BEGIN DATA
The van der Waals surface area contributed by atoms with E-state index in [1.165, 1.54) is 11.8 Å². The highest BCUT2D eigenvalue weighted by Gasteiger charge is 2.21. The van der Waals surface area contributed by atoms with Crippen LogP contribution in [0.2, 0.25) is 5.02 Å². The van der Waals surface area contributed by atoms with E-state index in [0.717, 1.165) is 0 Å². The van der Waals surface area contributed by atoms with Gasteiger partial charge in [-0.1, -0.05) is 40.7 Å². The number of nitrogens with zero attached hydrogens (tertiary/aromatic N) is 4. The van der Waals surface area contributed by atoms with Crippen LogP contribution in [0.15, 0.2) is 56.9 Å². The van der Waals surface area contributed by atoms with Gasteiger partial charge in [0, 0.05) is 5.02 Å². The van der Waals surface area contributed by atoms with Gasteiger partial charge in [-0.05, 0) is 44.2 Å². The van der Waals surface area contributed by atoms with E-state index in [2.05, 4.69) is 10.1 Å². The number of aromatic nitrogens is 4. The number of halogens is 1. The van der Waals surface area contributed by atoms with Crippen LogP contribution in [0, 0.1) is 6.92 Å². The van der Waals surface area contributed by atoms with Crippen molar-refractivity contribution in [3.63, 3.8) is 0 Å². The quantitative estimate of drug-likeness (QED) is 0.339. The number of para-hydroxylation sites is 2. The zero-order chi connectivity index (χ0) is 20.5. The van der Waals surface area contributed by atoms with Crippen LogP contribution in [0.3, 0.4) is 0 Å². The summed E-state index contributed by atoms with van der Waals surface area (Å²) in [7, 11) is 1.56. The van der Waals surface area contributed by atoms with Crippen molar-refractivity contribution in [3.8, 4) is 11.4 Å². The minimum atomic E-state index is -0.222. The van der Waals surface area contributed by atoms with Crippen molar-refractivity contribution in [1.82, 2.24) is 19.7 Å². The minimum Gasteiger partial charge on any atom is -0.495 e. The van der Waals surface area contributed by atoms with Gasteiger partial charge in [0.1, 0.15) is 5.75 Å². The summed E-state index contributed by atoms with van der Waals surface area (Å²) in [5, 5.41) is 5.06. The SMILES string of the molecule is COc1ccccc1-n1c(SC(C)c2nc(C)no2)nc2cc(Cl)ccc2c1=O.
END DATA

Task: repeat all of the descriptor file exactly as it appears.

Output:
The van der Waals surface area contributed by atoms with E-state index in [1.165, 1.54) is 11.8 Å². The highest BCUT2D eigenvalue weighted by Gasteiger charge is 2.21. The van der Waals surface area contributed by atoms with Crippen LogP contribution in [0.2, 0.25) is 5.02 Å². The van der Waals surface area contributed by atoms with E-state index in [0.717, 1.165) is 0 Å². The van der Waals surface area contributed by atoms with Gasteiger partial charge in [-0.1, -0.05) is 40.7 Å². The number of nitrogens with zero attached hydrogens (tertiary/aromatic N) is 4. The van der Waals surface area contributed by atoms with Crippen LogP contribution in [0.15, 0.2) is 56.9 Å². The van der Waals surface area contributed by atoms with Gasteiger partial charge in [0, 0.05) is 5.02 Å². The van der Waals surface area contributed by atoms with Gasteiger partial charge in [-0.05, 0) is 44.2 Å². The van der Waals surface area contributed by atoms with E-state index in [2.05, 4.69) is 10.1 Å². The number of aromatic nitrogens is 4. The number of halogens is 1. The van der Waals surface area contributed by atoms with Crippen LogP contribution in [0, 0.1) is 6.92 Å². The van der Waals surface area contributed by atoms with Crippen molar-refractivity contribution in [3.63, 3.8) is 0 Å². The quantitative estimate of drug-likeness (QED) is 0.339. The number of para-hydroxylation sites is 2. The zero-order chi connectivity index (χ0) is 20.5. The van der Waals surface area contributed by atoms with Crippen LogP contribution in [0.3, 0.4) is 0 Å². The summed E-state index contributed by atoms with van der Waals surface area (Å²) in [7, 11) is 1.56. The van der Waals surface area contributed by atoms with Crippen molar-refractivity contribution in [3.8, 4) is 11.4 Å². The minimum atomic E-state index is -0.222. The van der Waals surface area contributed by atoms with Crippen molar-refractivity contribution in [1.82, 2.24) is 19.7 Å². The minimum Gasteiger partial charge on any atom is -0.495 e. The van der Waals surface area contributed by atoms with Gasteiger partial charge in [0.1, 0.15) is 5.75 Å². The summed E-state index contributed by atoms with van der Waals surface area (Å²) in [5, 5.41) is 5.06. The SMILES string of the molecule is COc1ccccc1-n1c(SC(C)c2nc(C)no2)nc2cc(Cl)ccc2c1=O.